Whether you have a brass bed or a pair of candlesticks, knowing how to clean antique brass is an important skill. The process will vary depending how whether the brass has been lacquered and the condition of the item you're cleaning.
Decide if the Antique Brass Is Lacquered
Many antique brass items are lacquered to prevent tarnishing. Lacquer is a clear coat that covers the metal surface and keeps it out of contact from the air, skin oils, moisture, and other sources of tarnish. It's easy to tell whether a piece has lacquer, since lacquered brass does not display tarnish. It may still get dirty and fingerprinted, however, and cleaning can dramatically improve its appearance. These tips will help:
Don't Use Abrasives to Clean Lacquered Brass
If a piece has been lacquered, you should not polish it with an abrasive cleaner. Abrasives and strong chemicals can damage or remove the lacquer, leading to more trouble.
Do Use Warm Water and Mild Soap
Find a soft cotton cloth, some warm water, and a mild dish soap like Dawn. Gently clean the antique brass with soapy water and wipe clean with a wet cloth. Don't submerge lacquered antique brass unless absolutely necessary. Dry with a soft cloth.
Leave Damaged Lacquer to the Professionals
If the antique brass shows lacquer that is peeling or chipping off and revealing the metal beneath, don't try to clean this yourself or remove the remaining. Look for a local professional who specializes in vintage and antique brass restoration.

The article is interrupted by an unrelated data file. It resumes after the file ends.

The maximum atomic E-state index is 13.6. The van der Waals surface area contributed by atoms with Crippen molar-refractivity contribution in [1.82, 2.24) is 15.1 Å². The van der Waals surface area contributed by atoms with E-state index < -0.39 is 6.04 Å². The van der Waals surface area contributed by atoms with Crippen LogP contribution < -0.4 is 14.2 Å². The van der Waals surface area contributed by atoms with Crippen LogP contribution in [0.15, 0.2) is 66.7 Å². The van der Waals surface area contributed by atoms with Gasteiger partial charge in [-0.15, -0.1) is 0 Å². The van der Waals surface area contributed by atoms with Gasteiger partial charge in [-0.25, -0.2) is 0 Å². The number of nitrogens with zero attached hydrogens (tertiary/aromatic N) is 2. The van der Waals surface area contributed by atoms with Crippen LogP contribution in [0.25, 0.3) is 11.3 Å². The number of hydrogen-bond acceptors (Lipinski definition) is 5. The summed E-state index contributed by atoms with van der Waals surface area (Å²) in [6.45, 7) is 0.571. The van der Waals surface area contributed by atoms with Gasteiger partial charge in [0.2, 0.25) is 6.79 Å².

Determine Whether It's Brass Plated
Many antique brass items are crafted from solid brass, but there are also a lot of pieces wrapped in a thin layer of brass or plated with brass over another, less expensive metal. If the item is not solid brass, you'll need to clean it more gently to avoid removing too much of the surface metal and causing permanent damage. Learn how to identify antique brass.
Use an Easy Test for Solid Brass
It's easy to find out if your item is solid brass. Simply grab a magnet and see if it sticks to the piece. If it doesn't stick, the item is solid brass. If it does stick, the magnet is attracted to the base metal below the thin brass surface.
Clean Brass Plated Items With Mild Soap and Water
Cleaning antique brass that has been plated is mostly a matter of removing surface grime and lightly polishing. First, use mild dish soap and warm water to remove dirt and oil. Never submerge the item unless it's the only way to clean it. Then dry the piece with a soft cloth.
Polish Plated Brass Very Gently
Plated brass has only a thin layer of metal, so every time you polish it, you cause damage by removing a little of that plating. Try to polish as infrequently as possible. However, if you need to polish plated brass, use the smallest amount of brass polish you can. Brasso is a good option, but keep the polishing minimal. Avoid rubbing hard or going over the same spot for a long time.
How to Clean Antique Brass With Store-Bought Polish